Shirki, in the Raigad district of Maharashtra, is a typically prosperous village blessed by rain gods: Houses here are pucca — most have a motorcycle; some even hatchbacks.
About 100 km south of Mumbai, the village is also famous for producing some of the best Ganapati idols in the state, with its artisans in great demand during the festive season. This also led the State Bank of India (SBI), the country’s largest bank, to launch the pilot of its Aadhaar-based payment system from this village.
SBI Deputy Managing Director and Chief Information Officer Mrutyunjay Mahapatra inaugurated the pilot on Saturday. “Generally, technology is conceptualised, designed and generated in large cities. So the common man-centric approach is not always factored in,” he said.
Adding that compared to 3G or 4G connections in Mumbai, Shirki only had basic internet connectivity, Mahapatra said, “We plan to operationalise the system with the lowest common denominator of bandwidth. It must function when the network robustness is not there. This is also to force an ecosystem on the rural masses.”
The Aadhaar Merchant Payment System (AMPS) — that employs technology developed by the Tata Consultancy Services and the National Payments Corporation of India — is aimed helping people go fully cashless.
In this system, customers don’t need to carry even their credit or debit cards or a cellphone to make a transaction. All they need to do is tell the merchant concerned their Aadhaar number and name of their bank.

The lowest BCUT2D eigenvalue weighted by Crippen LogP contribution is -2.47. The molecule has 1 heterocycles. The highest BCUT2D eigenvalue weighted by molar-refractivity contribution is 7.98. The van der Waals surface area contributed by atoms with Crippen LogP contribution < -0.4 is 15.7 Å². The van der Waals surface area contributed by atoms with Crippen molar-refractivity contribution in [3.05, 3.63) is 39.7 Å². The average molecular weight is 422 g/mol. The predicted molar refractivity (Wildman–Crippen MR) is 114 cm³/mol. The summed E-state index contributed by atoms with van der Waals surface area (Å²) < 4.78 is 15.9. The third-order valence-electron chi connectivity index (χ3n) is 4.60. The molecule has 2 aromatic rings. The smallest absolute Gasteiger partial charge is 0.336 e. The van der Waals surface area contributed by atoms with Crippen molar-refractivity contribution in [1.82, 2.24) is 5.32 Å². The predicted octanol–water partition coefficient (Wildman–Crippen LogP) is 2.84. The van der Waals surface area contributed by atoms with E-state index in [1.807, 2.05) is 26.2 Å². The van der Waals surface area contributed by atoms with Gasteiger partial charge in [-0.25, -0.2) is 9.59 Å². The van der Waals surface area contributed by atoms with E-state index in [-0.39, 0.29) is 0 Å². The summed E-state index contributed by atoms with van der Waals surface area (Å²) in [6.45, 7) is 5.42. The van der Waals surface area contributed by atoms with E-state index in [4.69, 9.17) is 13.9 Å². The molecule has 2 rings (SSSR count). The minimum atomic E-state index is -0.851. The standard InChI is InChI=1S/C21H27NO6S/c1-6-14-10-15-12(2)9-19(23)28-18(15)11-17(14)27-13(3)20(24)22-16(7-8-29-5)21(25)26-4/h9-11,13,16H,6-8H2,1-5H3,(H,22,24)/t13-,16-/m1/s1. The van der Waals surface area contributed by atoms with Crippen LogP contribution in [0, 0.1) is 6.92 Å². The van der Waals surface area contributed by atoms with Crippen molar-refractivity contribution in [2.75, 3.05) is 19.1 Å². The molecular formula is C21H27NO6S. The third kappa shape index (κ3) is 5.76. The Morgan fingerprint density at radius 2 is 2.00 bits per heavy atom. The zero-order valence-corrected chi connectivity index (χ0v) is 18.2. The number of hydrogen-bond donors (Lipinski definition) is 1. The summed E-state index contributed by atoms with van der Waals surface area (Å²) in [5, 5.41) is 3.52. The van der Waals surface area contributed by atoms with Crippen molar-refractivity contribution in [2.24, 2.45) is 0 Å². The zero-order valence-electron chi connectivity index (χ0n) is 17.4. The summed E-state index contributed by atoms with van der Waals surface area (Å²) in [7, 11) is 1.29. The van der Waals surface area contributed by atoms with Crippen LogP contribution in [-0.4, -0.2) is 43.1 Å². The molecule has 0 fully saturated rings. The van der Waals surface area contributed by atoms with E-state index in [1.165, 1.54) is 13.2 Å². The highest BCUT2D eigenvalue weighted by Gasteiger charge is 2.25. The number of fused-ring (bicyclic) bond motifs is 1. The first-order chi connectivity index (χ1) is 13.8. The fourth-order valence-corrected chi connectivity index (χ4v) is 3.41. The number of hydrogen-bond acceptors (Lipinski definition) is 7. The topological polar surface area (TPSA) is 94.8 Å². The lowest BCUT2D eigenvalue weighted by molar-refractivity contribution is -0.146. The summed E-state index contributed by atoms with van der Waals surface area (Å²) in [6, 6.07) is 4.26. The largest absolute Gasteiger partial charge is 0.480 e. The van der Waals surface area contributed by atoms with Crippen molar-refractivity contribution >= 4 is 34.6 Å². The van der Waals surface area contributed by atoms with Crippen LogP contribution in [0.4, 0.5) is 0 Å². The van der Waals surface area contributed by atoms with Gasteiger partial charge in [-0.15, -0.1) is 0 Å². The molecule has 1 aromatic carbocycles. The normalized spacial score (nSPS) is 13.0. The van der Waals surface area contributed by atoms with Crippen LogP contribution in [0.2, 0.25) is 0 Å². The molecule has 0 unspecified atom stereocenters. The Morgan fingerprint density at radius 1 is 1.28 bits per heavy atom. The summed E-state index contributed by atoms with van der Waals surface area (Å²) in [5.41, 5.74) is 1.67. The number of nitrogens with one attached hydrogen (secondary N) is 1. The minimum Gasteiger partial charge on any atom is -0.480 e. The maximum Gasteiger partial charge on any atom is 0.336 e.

The merchant would key in the details and take the customer’s thumbprint on an Android phone-based fingerprint scanner. The payment would be executed through the AMPS application, easily downloaded online. The entire process would take 30 seconds. After the money had been debit from their account, the customers would get an alert on their cellphone.
To avail this service, the merchant needs an SBI account; customers can have accounts in any banks, as long as they are linked to their Aadhaar numbers.
SBI would run the pilot for two weeks. If feedback is positive, the system would be scaled up rapidly and introduced in 10 villages.
The plan is to make 100 villages rely less on cash before the system is introduced in urban and metropolitan areas, said SBI officials. In the pilot stage, there would be some restrictions on the maximum value of transactions.
Merchants can get fingerprint scanners from SBI branches. The bank would not charge for services, at least it reaches a level of acceptance, said bank officials at the launch.
The bank gave biometric sets with Android mobiles to the shop owners. SBI’s Vadkhal branch has opened savings accounts for villagers to check the pilot in a closed-loop manner.